Our game recaps from Tuesday, or what you missed while reading Free Darko….
Celtics 105, Pistons 100: Boston did what they do on defense — Detroit was just 2-18 from three point range and turned the ball over one of every five times down the court. The Celtics also shot the ball much better than the Pistons. Should have been a blowout, but it wasn’t.
Detroit may not be a good team but they do one thing very well — crash the offensive glass. Second best team in the league at that, grabbing 31 percent of their missed shots on the season. And the Celtics either were not prepared for it or did not adjust. On this night Detroit grabbed the offensive board on 40 percent of their missed shots and that is the only thing that kept this close. Boston made the plays at the end to hold on, but this game was closer than it should have been. No Celtics fans can feel good after that win.
Heat 110, Warriors 106: Miami decided to play this game at Golden State’s pace (99 possessions, one off Golden State’s season average, but nine possessions faster than the slow-it-down Heat), and that helped keep it close. The Heat made a little run in the third quarter after they went to a 2/3 zone but the lead melted away with the game’s pace. But at the end, it was about execution. Golden State had chances — Anthony Morrow missed a good-look three, Ronny Turiaf had a pass for a game-tying dunk slip right through his hands. The Warriors didn’t close out well, the Heat did.
Thunder 113, Kings 107: Nobody really played defense — at least until the Thunder got focused the last five minutes or so — and that made this a fun one to watch. For OKC, this win is a sign of maturity because good teams win games when they don’t bring their “A” game sometimes. And the Thunder are becoming a good team. For Sacramento, their moral victory record is now 45-15.
Lakers 122, Pacers 99: We could talk about Ron Artest’s defense on Granger or Jordan Farmar’s hot hand or DJ Mbenga diving into the front row for a loose ball like it was a playoff game. But here’s what really tells you how big a blowout this was: Adam Morrison got 15 minutes — more than a quarter’s worth of burn, and they were not showcasing him for a trade.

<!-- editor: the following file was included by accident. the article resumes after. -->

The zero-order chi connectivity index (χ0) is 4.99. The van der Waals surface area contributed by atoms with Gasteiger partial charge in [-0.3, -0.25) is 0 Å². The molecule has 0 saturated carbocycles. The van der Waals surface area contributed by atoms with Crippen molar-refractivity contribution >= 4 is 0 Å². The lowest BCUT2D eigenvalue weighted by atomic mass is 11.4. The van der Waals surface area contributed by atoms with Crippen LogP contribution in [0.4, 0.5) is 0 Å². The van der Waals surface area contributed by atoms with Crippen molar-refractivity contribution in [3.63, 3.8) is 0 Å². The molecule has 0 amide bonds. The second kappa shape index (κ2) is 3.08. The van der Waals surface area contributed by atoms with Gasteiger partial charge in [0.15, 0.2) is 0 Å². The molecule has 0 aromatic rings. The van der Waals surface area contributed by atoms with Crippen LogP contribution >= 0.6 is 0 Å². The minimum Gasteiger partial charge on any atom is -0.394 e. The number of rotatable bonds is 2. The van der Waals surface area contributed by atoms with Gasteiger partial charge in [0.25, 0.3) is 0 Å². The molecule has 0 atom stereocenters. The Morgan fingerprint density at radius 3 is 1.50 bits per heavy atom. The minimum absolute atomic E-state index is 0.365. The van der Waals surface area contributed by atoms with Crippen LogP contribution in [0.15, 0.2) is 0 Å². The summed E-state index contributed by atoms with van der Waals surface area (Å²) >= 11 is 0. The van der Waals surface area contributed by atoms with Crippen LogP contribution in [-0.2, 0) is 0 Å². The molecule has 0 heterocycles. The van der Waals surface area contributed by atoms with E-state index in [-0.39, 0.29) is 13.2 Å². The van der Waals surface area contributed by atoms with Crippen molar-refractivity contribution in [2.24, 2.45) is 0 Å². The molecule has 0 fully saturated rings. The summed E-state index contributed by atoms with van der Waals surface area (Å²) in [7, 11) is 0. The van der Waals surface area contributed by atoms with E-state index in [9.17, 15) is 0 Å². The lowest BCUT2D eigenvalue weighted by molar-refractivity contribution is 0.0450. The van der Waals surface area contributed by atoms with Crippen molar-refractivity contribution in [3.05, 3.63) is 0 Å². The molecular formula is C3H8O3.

Former Magic player Keith Appling was arrested in May.
Former Magic player Keith Appling was arrested in June.
Former Magic player Keith Appling was arrested in August.
Robert Allen of the Detroit Free Press:
Former Michigan State basketball player Keith Appling was arrested after a traffic stop Sunday, his third arrest since May, Detroit police said.
Appling, 24, was pulled over at about 9 p.m. on the city’s east side after driving away from a traffic stop, and a gun was found in a bag on the side of the road, according to an Associated Press report.
Bismack Biyombo might have left Toronto, but he didn’t escape jokes about his age from the Raptors.
Biyombo – according to official records, which have been disputed – turned 24 yesterday.
Unofficially? Kyle Lowry:
The FIBA Hall of Fame (not to be confused with the Basketball Hall of Fame, which is not to be confused with the NBA Hall of Fame, which doesn’t exist) enshrined Hakeem Olajuwon and David Stern in its 2016 class.
Olajuwon won a gold medal with Team USA in the 1996 Olympics. A Nigeria native, he has helped promote basketball in Africa.
After growing the sport’s popularity stateside, Stern pushed to globalize basketball as NBA commissioner.
The full list of 2016 inductees:
Panagiotis Fasoulas (Greece)
Hakeem Olajuwon (Nigeria/USA)
Manuel Raga (Mexico)
Juan Antonio San Epifanio (Spain)
Michele Timms (Australia)
Jorge Canavesi (Argentina)
David J. Stern (USA)
The over-riding objective of the Hall of Fame is to reflect the history of the sport.
The honour may be awarded posthumously.
The key conditions for induction to the FIBA Hall of Fame are:
• Outstanding achievement at the international level from a personal effort or initiative
• Having contributed to the performances of players, technical officials, coaches, and administrators or to the global development of basketball.
Olajuwon and Stern seem to fit the bill.
Now, if only there were a Hall of Fame that appropriately recognized NBA achievements.
Blake Griffin reportedly doesn’t want to leave Los Angeles when his contract is up next summer. This is a guy who has done stand up, is executive producer of a television show, and is generally loving the perks of living in Los Angeles.
Still, the dream lives on in Oklahoma City that he will come in and be the next star there and pair with Russell Westbrook.
Griffin was back in his native Oklahoma for alumni weekend with the OU basketball team, and he heard the sales pitch.
Griffin blows this off, just like he is going to try to blow off the dozens and dozens of reporters who will ask him about his summer plans during the season.
But he has to know the recruiting pitches are coming all season, especially when he visits OKC.